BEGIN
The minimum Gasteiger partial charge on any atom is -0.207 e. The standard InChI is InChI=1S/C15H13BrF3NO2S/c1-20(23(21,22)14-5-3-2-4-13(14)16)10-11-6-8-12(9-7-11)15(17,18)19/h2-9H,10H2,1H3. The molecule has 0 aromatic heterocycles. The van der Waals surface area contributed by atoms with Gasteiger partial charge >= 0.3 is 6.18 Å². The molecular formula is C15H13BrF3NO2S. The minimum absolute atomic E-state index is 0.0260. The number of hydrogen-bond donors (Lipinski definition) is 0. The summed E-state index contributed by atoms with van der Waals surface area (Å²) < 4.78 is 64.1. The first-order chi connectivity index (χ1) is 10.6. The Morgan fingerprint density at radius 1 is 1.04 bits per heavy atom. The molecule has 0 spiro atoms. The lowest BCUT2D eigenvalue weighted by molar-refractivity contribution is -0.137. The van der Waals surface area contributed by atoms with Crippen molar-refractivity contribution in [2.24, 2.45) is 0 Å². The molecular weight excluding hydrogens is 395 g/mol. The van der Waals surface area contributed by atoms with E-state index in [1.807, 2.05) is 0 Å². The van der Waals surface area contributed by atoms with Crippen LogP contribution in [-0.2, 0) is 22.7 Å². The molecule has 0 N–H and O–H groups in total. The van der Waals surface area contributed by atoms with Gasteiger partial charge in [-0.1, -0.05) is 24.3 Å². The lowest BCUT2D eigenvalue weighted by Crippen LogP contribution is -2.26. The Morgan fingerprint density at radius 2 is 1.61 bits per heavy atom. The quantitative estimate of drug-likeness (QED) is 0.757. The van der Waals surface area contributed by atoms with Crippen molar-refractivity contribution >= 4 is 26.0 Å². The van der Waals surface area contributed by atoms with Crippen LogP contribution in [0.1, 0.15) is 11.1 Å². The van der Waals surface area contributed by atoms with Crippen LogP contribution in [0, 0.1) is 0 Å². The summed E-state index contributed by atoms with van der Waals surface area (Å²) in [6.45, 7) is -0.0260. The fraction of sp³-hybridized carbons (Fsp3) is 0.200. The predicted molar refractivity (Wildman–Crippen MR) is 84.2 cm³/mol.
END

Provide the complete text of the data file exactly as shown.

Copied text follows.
The minimum Gasteiger partial charge on any atom is -0.207 e. The standard InChI is InChI=1S/C15H13BrF3NO2S/c1-20(23(21,22)14-5-3-2-4-13(14)16)10-11-6-8-12(9-7-11)15(17,18)19/h2-9H,10H2,1H3. The molecule has 0 aromatic heterocycles. The van der Waals surface area contributed by atoms with Gasteiger partial charge >= 0.3 is 6.18 Å². The molecular formula is C15H13BrF3NO2S. The minimum absolute atomic E-state index is 0.0260. The number of hydrogen-bond donors (Lipinski definition) is 0. The summed E-state index contributed by atoms with van der Waals surface area (Å²) < 4.78 is 64.1. The first-order chi connectivity index (χ1) is 10.6. The Morgan fingerprint density at radius 1 is 1.04 bits per heavy atom. The molecule has 0 spiro atoms. The lowest BCUT2D eigenvalue weighted by molar-refractivity contribution is -0.137. The van der Waals surface area contributed by atoms with Crippen molar-refractivity contribution in [2.24, 2.45) is 0 Å². The molecular weight excluding hydrogens is 395 g/mol. The van der Waals surface area contributed by atoms with E-state index in [1.807, 2.05) is 0 Å². The van der Waals surface area contributed by atoms with Crippen LogP contribution in [-0.2, 0) is 22.7 Å². The molecule has 0 N–H and O–H groups in total. The van der Waals surface area contributed by atoms with Gasteiger partial charge in [-0.1, -0.05) is 24.3 Å². The lowest BCUT2D eigenvalue weighted by Crippen LogP contribution is -2.26. The Morgan fingerprint density at radius 2 is 1.61 bits per heavy atom. The quantitative estimate of drug-likeness (QED) is 0.757. The van der Waals surface area contributed by atoms with Crippen molar-refractivity contribution >= 4 is 26.0 Å². The van der Waals surface area contributed by atoms with Crippen LogP contribution in [0.1, 0.15) is 11.1 Å². The van der Waals surface area contributed by atoms with Crippen LogP contribution in [0, 0.1) is 0 Å². The summed E-state index contributed by atoms with van der Waals surface area (Å²) in [6.45, 7) is -0.0260. The fraction of sp³-hybridized carbons (Fsp3) is 0.200. The predicted molar refractivity (Wildman–Crippen MR) is 84.2 cm³/mol.